Monaco Grand Prix
I was beginning to think I'd never find an F-1 game that could bridge the gap between realism and fun. I think my search has ended. While it doesn't look that impressive, nor is it deep with detail, Monaco definitely has a kicking' game engine. The frame-rate is fast and smooth (even under heavy traffic-jam conditions), and the handling is very intuitive and natural. Thumbs up for gameplay as well. Thankfully the Al is tuned with a forgiving hand. Unlike most F-i sims that punish you at the slightest blunder, you may err a bit (even in Sim Mode) and still stay competitive. To its credit MGP is strong in the right areas--gameplay and vehicle handling. Still, it does have some flaws. Multiplayer (up to four players linked) works well but sadly no computer cars race along. It gets boring if your opponents) can't keep up. The lack of an F-1 license doesn't help either. Especially when so many others have it. Track maps in Sim Mode are missing as well. The bottom line? F-1 purists may scoff at the lack of refinement while casual fans will like the excitement this game generates. I had a blast methodically working my way through the field challenging car after car. At the zenith of racing splendor I could care less about the license or the other shortcomings. Monaco Grand Prix is simply ‘fun to play.
There are similarities between this and the N64 version of Monaco Grand Prix- but not much. Ubi Soft's pair of Monacos each fulfill what the other could not. While the N64 version had excellent graphics, the PlayStation Monaco has a much better frame-rate. The game's analog controls (both steering and throttle) are near-perfect I've not felt such seamless and responsive controls since GT. If you dig F-1 racing, I highly recommend this titan?
Pretty much any developer is going to be hard-pressed to beat Psygnosis' F1 97 for hard-core GP racing. Sure, it's a couple of years old, but when something like Monaco GP2 comes without any significant license attached, this is easily overlooked. Graphically, Ubi Soft's game isJast, smooth and at least on par with the inferior F1 98--but it lacks any particularly notable features, save for some dum-mied-clown gamepl.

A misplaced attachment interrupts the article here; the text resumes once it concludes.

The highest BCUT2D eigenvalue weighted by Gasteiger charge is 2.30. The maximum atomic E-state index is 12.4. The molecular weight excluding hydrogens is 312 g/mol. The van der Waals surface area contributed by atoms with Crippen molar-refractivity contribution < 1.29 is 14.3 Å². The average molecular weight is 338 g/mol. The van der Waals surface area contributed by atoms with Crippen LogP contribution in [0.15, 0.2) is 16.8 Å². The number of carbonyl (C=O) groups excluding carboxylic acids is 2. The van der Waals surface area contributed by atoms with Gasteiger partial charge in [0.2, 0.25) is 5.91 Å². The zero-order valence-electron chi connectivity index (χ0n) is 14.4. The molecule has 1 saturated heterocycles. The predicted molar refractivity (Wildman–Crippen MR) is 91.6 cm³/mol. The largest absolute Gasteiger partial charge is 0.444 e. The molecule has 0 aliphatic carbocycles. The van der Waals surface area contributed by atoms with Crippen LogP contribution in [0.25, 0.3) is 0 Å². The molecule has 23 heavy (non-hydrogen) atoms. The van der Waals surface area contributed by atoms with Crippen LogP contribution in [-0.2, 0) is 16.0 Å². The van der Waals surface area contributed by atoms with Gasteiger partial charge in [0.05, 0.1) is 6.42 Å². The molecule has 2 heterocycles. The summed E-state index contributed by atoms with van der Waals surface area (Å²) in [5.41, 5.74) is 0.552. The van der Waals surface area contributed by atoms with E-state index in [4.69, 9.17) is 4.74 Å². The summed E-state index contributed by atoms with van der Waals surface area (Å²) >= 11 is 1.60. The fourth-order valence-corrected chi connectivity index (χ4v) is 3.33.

The sense of speed in the PlayStation version of Monaco GP is fantastic, which is key, because it makes you feel even more satisfied when you knock your opponents' cars off of the road. No, you're not supposed to do this but I don't play by the rules when it comes to these fancy-shmancy racers. I take full advantage of the free-for-all Arcade Mode, and enjoy every minute of it. Still, for you hardcore racing freaks out there, MGP is a solid title.
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We've told you about the ultra-sim, Monaco Grand Prix for the N64 (February issue). Now comes the slightly less detailed but very promising PlayStation version.
Before you roll your eyes at "just another Fi game" you may want to pay attention. At just 50 percent completion it's already apparent a sound foundation is in place. The frame-rate is very smooth and fast even when traffic gets heavy (up to 22 cars at once). And while the graphics are nothing special (similar to Psygnosis' Formula One 98), it's of small consequence given the competent racing gameplay.
Car control is accurate and responsive, especially when using the analog control. Weaving in and out of traffic and maneuvering the "s" curves is a lot of fun. On the other side, the analog speed control offers decent acceleration and braking.
Arcade Mode provides sloppy but entertaining racing. It's possible to bump other cars and do a fair amount of lawn driving. Championship Mode offers all the traditional physics of a real contest. A ton of adjustments can be made prior to and during qualifying. You can even adjust ground clearance and individual gear ratios. For the most part the sim physics hit the mark: The challenge lies in making a turn at higher speeds and not drifting too high, breaking hard before corners, etc.
No doubt the finished game will have all the bells and whistles we've come to expect in a Formula One game including two-player split and four-player link play. But, it appears Monaco Grand Prix will offset itself by featuring good racing gameplay rather than options galore (even though the game will have plenty).
- MANUFACTURER - Ubi Soft
- THEME - Racing
- NUMBER OF PLAYERS - 1-4